• Trust employees to make decisions. Our world is in flux. It will be impossible to control everything employees do. Give them as much direction as time and circumstance allow, welcome questions, then allow them to do their jobs. Let employees know you trust them. It will help you get through this and will carry over when the crisis subsides.

Collectively, these actions can go a long way to reinforce your employees’ trust for the organization and improve their impressions based on how you react in the face of crisis and uncertainty.

The context of employee engagement has changed dramatically over the last couple of weeks, but the opportunity and importance remain. Seize the moment.

-Claude Werder, Senior Vice President and Principal HCM Analyst, Brandon Hall Group

Claude Werder is Brandon Hall Group’s Senior Vice President and Principal HCM Analyst. He focuses on Leadership Development and Talent Management. Brandon Hall Group is a leading research and analyst firm with Practices in Learning & Development, Talent Management, Leadership Development, Talent Acquisition and Workforce Management/Core HR.

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Mike Cooke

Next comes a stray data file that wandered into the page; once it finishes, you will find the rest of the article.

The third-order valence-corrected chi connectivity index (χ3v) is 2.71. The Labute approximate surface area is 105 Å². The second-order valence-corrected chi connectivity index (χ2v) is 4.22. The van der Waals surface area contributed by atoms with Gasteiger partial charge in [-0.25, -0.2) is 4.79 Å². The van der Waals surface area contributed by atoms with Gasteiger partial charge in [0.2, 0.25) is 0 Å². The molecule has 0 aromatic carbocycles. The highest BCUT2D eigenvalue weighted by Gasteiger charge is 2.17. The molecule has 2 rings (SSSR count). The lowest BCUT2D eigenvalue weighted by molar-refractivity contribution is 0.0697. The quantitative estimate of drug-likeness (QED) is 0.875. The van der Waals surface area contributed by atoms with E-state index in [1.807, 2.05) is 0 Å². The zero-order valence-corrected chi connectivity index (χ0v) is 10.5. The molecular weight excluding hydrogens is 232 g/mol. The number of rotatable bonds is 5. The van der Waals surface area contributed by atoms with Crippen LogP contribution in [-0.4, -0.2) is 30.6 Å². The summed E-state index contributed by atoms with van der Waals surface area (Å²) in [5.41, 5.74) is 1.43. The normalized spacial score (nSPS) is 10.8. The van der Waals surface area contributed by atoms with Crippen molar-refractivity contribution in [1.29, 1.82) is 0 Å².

Chief Executive Officer of Brandon Hall Group Mike Cooke Prior to joining Brandon Hall Group, Mike Cooke was the Chief Executive Officer and co-founder of AC Growth. Mike held leadership and executive positions for the majority of his career, at which he was responsible for steering sales and marketing teams to drive results and profitability. His background includes more than 15 years of experience in sales, marketing, management, and operations in the research, consulting, software and technology industries. Mike has extensive experience in sales, marketing and management having worked for several early high-growth emerging businesses and has implemented technology systems to support various critical sales, finance, marketing and client service functions. He is especially skilled in organizing the sales and service strategy to fully support a company’s growth strategy. The concept of growth was an absolute to Mike and a motivator in starting AC Growth, in order to help organizations achieve research driven results. Most recently, Mike was the VP and General Manager of Field Operations at Bersin & Associates, a global analyst and consulting services firm focused on all areas of enterprise learning, talent management and talent acquisition. Tasked with leading the company’s global expansion, Mike led all sales operations worldwide. During Mike’s tenure, the company has grown into a multi-national firm, conducting business in over 45 countries with over 4,500 multi-national organizations. Mike started his career at MicroVideo Learning Systems in 1992, eventually holding a senior management position and leading all corporate sales before founding Dynamic Minds. Mike was CEO and Co-Founder of Dynamic Minds, a custom developer of software programs, working with clients like Goldman Sachs, Prentice Hall, McGraw Hill and Merrill Lynch. Also, Mike worked for Oddcast, a leading provider of customer experience and marketing solutions, where he held a senior management position leading the company into new markets across various industries. Mike also serves on the Advisory Board for Carbon Solutions America, an independent sustainability consulting and carbon management firm that specializes in the design and implementation of greenhouse reduction and sustainability plans as well as managing the generation of carbon and renewal energy and energy efficiency credits. Mike attended University of Phoenix, studying Business Administration and Finance. He has also completed executive training at the Chicago Graduate School of Business in Chicago, IL.